DETROIT (WJBK) - After 13 years with the Detroit Tigers, longtime staff ace Justin Verlander has been traded to the Houston Astros.
The Tigers got a haul back for Verlander from the Astros including their #2, #9 & #11 prospects.
For the season, Verlander is 10-8 with a 3.82 ERA. The Tigers were able to move the 34-year-old who is still owed $70 million through 2019 despite his no-trade clause, which he vetoed.
Verlander has a career record of 183-114 over 13 seasons with an ERA of 3.49 and 2,373 strikeouts. Over his career in Detroit, he led the American League in wins twice, ERA once, and strikeouts four times. He's also been to six All Star games and won the Cy Young Award and MVP in the same year (2011).
Verlander will be leaving the only MLB organization he's ever been apart of since he was drafted as the 2nd overall pick in the 2004 MLB amateur draft. By the end of the 2005 season, he would already be playing for the Tigers.
Verlander had been the heart of the Tigers rotation for the past decade after first being called up to the Tigers in 2005 at the age of 22.
In 2006, his first full season in Detroit, Verlander went 17-9 with a 3.63 ERA. He won the American League Rookie of the Year on the Tigers team that finished second in the AL Central behind the Minnesota Twins. The Tigers won the Wild Card that year and beat the Yankees and then the Oakland Athletics to advanced to the World Series. They lost the series in 5 games to the St. Louis Cardinals.
The following season, Verlander was the ace for the Tigers pitching staff and went 18-6 with a 3.66 ERA, as he threw his first no hitter against the Milwaukee Brewers on June 12. He made his first All Star appearance and finished 5th for the Cy Young Award.
In 2008, the Tigers took a step back and finished last in the American League Central. Verlander was still the staff ace but went just 11-17 with a 4.84 ERA.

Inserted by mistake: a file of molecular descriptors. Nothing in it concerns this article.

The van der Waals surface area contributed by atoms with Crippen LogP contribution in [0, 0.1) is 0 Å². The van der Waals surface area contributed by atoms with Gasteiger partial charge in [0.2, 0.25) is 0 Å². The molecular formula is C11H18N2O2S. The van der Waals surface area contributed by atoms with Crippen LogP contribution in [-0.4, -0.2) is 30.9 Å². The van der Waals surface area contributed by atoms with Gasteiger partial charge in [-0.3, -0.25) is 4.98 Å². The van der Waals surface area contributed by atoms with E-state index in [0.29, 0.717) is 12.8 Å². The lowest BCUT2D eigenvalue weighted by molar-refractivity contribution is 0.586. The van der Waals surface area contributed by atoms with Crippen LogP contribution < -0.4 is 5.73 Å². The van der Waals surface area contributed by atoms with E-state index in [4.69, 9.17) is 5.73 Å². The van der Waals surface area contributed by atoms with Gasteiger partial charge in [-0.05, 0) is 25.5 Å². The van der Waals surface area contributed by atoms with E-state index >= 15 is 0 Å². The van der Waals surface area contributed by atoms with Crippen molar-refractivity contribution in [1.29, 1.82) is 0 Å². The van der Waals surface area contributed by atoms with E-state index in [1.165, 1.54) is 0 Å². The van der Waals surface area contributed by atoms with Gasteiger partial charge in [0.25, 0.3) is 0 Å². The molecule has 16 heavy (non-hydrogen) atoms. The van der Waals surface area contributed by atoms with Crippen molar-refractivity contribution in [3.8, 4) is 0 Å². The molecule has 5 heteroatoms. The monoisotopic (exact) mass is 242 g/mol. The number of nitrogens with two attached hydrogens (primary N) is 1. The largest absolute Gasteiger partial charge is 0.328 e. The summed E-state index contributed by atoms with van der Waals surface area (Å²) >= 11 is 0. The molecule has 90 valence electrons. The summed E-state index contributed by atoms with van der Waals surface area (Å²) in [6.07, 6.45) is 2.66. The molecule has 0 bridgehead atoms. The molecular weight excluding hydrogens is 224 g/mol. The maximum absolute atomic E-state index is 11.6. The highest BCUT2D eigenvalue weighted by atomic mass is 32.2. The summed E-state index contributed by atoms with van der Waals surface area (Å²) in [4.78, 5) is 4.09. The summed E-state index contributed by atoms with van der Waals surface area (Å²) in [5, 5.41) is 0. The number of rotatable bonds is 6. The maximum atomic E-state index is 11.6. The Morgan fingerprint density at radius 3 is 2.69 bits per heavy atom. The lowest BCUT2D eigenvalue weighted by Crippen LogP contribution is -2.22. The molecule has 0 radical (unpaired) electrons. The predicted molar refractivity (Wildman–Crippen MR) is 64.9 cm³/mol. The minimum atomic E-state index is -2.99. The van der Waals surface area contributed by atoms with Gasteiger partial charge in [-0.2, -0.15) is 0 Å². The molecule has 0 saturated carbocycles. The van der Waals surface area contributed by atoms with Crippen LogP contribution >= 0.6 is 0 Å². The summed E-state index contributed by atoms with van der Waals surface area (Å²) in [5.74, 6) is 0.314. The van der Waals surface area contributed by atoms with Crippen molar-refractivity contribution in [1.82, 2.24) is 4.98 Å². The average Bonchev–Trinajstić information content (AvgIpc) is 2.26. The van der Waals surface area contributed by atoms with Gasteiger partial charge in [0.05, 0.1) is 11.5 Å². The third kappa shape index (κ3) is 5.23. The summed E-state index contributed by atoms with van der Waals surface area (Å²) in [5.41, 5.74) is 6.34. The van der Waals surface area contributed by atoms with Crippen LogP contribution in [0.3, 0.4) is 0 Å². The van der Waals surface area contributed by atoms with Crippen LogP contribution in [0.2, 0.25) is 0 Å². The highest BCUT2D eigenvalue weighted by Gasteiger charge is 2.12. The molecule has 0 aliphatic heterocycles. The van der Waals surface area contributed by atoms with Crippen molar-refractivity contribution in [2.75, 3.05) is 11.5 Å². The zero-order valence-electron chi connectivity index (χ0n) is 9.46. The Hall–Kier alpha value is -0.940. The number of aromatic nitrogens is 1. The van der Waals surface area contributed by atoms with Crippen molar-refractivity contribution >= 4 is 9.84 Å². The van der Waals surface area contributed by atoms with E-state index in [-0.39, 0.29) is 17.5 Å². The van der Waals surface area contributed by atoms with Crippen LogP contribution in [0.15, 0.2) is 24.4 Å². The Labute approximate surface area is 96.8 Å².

At the age of 26, in 2009, Verlander rebounded and went 19-9 with a 3.45 ERA. He was voted to his second All Star game and finished 3rd for the Cy Young Award. That year was the start of five straight All Star game appearance for Verlander.
The next season, 2010, was very similar with an 18-9 record and 3.37 ERA, but it was 2011 that was his best year ever.
That season, Verlander won 24 and lost just 5 with an ERA of 2.40. It also included his second no-hitter, which Verlander threw on May 7, 2011, against the Toronto Blue Jays. Verlander was again selected to the All Star game, he also won the Cy Young Award, and the American League MVP. The Tigers won the American League Central for the first time and beat the Yankees to advance to the ALCS. The team lost the series in six games to the Texas Rangers.
In 2012, Verlander led the pitching staff with a 17-8 record and a 2.64 ERA as the Tigers returned to the World Series. Unfortunately for Detroit, the Tigers lost the series again, this time they were swept by the San Francsico Giants, 4-0.
The next season, 2013, Verlander went 13-12 but did make his fifth straight All Star game as the Tigers went 99-63 to win the American League Central. The Tigers fell short of the World Series after losing in six games to the Red Sox in the ALCS.
In 2014, Verlander had another down year, going 15-12 with a 4.54 ERA. The Tigers went 90-72 and won the AL Central for the fourth straight year but fell to the Baltimore Orioles in the Division Series.
The following season, the Tigers finished with their worst record since 2008 at 74-87. The team was last in the American League Central and Verlander went just 5-8 as he was slowed by injuries throughout the year.
Last year, Tigers fans saw the Verlander they grew to love over the Tigers playoffs run. Verlander went 16-9 with a 3.04 ERA, his lowest since 2012. He finished second in the American League Cy Young Award, behind Boston's Rick Porcello. That was despite having a better ERA than Porcello and receiving almost twice as many 1st place votes. Porcello received more second place votes than Verlander, giving him the edge overall.
Verlander is owed $20 million over the next few seasons with an option through 2020. He signed a 7-year, $180 million deal in 2013 at the age of 30 and was the highest paid pitcher in the league, at the time of the signing.
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